NAVAJO GIRAFFE AND RIDER MUD TOY circa 2010
When you think of Navajo pottery, you think of a century or more of resin-coated brownware, at first roughly made in utilitarian shapes and more recently done with a high level of refinement. During all those years, however, Navajo artists also made mud toys—little animals and figures made with a large dose of affection and humor. These were truly made as toys, never fired, just baked in the sun. The books now talk about mud toys as serious folk art, but it's hard to keep a straight face when we encounter a traditional Navajo riding a giraffe.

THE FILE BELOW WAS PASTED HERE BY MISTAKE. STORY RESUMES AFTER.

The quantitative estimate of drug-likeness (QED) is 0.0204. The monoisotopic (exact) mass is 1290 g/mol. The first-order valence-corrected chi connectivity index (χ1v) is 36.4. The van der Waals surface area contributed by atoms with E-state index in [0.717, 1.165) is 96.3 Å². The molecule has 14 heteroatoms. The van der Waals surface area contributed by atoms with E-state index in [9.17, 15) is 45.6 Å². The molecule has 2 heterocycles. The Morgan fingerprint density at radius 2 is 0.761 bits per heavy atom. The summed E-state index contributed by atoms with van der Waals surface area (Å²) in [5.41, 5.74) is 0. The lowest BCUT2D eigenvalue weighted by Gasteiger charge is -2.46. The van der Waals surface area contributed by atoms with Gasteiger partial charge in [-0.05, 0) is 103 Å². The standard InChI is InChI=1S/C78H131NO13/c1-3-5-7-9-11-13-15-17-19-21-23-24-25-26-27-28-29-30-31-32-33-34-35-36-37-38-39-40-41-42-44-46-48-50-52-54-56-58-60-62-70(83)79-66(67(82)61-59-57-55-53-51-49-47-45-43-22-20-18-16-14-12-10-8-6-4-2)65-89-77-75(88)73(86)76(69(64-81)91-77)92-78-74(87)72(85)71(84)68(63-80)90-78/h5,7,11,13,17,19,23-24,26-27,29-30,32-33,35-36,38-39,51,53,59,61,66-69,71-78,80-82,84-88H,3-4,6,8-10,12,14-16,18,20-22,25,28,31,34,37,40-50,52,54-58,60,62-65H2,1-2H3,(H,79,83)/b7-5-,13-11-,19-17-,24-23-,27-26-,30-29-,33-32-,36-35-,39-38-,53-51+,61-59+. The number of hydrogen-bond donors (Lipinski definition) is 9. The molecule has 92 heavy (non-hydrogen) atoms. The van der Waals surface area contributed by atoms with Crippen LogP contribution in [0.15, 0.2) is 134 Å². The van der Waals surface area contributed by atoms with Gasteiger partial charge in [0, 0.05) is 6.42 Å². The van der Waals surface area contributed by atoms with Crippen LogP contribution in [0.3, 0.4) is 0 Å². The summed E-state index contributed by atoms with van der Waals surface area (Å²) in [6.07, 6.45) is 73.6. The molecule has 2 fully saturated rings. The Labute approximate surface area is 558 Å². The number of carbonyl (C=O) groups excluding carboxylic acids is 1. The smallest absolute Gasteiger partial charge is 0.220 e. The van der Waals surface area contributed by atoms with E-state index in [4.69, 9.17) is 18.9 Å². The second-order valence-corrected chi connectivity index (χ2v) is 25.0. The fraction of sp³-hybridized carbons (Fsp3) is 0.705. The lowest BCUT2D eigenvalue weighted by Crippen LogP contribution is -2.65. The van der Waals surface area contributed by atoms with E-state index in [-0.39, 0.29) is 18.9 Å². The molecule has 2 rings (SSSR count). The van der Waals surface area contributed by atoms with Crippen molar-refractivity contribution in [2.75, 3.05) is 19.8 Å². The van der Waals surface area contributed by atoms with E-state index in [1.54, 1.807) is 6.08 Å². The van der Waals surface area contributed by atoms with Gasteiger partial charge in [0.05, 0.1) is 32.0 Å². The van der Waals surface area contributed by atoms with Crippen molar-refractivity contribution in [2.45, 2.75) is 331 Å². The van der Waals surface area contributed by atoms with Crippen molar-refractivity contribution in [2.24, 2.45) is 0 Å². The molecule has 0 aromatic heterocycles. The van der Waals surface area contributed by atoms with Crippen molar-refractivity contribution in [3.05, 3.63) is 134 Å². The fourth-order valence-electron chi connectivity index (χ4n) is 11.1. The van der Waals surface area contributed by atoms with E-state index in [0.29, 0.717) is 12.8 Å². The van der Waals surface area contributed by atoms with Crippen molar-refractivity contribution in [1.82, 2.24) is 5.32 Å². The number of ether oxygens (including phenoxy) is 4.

We put this on page 123 of the Second Edition of Southwestern Pottery without an attribution and dated it at 2010 based on when we bought it. Then we looked at a biographical sheet on the great Mamie Deschillie (1920–2010) that said that "her more fanciful animals include giraffes (often ridden by cowboys) as well as elephants, buffaloes, zebras and rhinoceroses." As the owners of a Mamie Deschillie elephant, that seemed to be all we needed to know, and we attributed this to Mamie on the site and pushed its date back to a more plausible 1995 considering her age and its careful painting. Then a sharp-eyed collector pointed out that Mamie Deschille cowboys had noses, while those made by the Benally family didn't and sent us a picture of a no-nosed Benally cowboy riding a giraffe.
End of discussion. This is probably by a member of the Benally family, but we're not sure of anything any more.
4" long x 2-3/8" wide x 4-5/8" high